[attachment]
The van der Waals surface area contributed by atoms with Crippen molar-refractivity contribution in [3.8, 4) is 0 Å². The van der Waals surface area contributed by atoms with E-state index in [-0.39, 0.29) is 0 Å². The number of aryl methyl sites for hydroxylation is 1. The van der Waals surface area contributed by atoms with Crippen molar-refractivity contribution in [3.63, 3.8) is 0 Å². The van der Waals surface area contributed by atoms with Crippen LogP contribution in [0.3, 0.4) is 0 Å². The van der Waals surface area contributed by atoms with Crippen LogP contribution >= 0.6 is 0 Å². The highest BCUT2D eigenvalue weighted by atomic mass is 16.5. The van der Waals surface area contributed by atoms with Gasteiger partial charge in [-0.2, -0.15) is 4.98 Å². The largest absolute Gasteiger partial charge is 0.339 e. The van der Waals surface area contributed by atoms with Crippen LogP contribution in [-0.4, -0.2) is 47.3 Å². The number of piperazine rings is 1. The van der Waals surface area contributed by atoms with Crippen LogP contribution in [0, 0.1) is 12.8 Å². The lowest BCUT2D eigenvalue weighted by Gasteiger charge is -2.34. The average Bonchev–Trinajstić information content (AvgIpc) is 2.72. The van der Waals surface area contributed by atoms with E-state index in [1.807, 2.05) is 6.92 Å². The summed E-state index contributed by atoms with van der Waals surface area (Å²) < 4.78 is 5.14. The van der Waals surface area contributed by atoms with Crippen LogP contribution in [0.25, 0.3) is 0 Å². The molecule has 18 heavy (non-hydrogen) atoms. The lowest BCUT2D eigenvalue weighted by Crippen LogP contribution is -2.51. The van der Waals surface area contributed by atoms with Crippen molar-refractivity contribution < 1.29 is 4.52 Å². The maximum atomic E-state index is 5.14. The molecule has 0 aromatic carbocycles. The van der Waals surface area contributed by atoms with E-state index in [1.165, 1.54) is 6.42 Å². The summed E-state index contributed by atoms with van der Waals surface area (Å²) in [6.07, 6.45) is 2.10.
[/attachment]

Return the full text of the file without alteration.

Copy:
The van der Waals surface area contributed by atoms with Crippen molar-refractivity contribution in [3.8, 4) is 0 Å². The van der Waals surface area contributed by atoms with E-state index in [-0.39, 0.29) is 0 Å². The number of aryl methyl sites for hydroxylation is 1. The van der Waals surface area contributed by atoms with Crippen molar-refractivity contribution in [3.63, 3.8) is 0 Å². The van der Waals surface area contributed by atoms with Crippen LogP contribution in [0.3, 0.4) is 0 Å². The van der Waals surface area contributed by atoms with Crippen LogP contribution >= 0.6 is 0 Å². The highest BCUT2D eigenvalue weighted by atomic mass is 16.5. The van der Waals surface area contributed by atoms with Gasteiger partial charge in [-0.2, -0.15) is 4.98 Å². The largest absolute Gasteiger partial charge is 0.339 e. The van der Waals surface area contributed by atoms with Crippen LogP contribution in [-0.4, -0.2) is 47.3 Å². The number of piperazine rings is 1. The van der Waals surface area contributed by atoms with Crippen LogP contribution in [0, 0.1) is 12.8 Å². The lowest BCUT2D eigenvalue weighted by Gasteiger charge is -2.34. The average Bonchev–Trinajstić information content (AvgIpc) is 2.72. The van der Waals surface area contributed by atoms with E-state index in [1.807, 2.05) is 6.92 Å². The summed E-state index contributed by atoms with van der Waals surface area (Å²) < 4.78 is 5.14. The van der Waals surface area contributed by atoms with Crippen LogP contribution in [0.25, 0.3) is 0 Å². The molecule has 18 heavy (non-hydrogen) atoms. The lowest BCUT2D eigenvalue weighted by Crippen LogP contribution is -2.51. The van der Waals surface area contributed by atoms with Crippen molar-refractivity contribution < 1.29 is 4.52 Å². The maximum atomic E-state index is 5.14. The molecule has 0 aromatic carbocycles. The van der Waals surface area contributed by atoms with E-state index in [1.165, 1.54) is 6.42 Å². The summed E-state index contributed by atoms with van der Waals surface area (Å²) in [6.07, 6.45) is 2.10.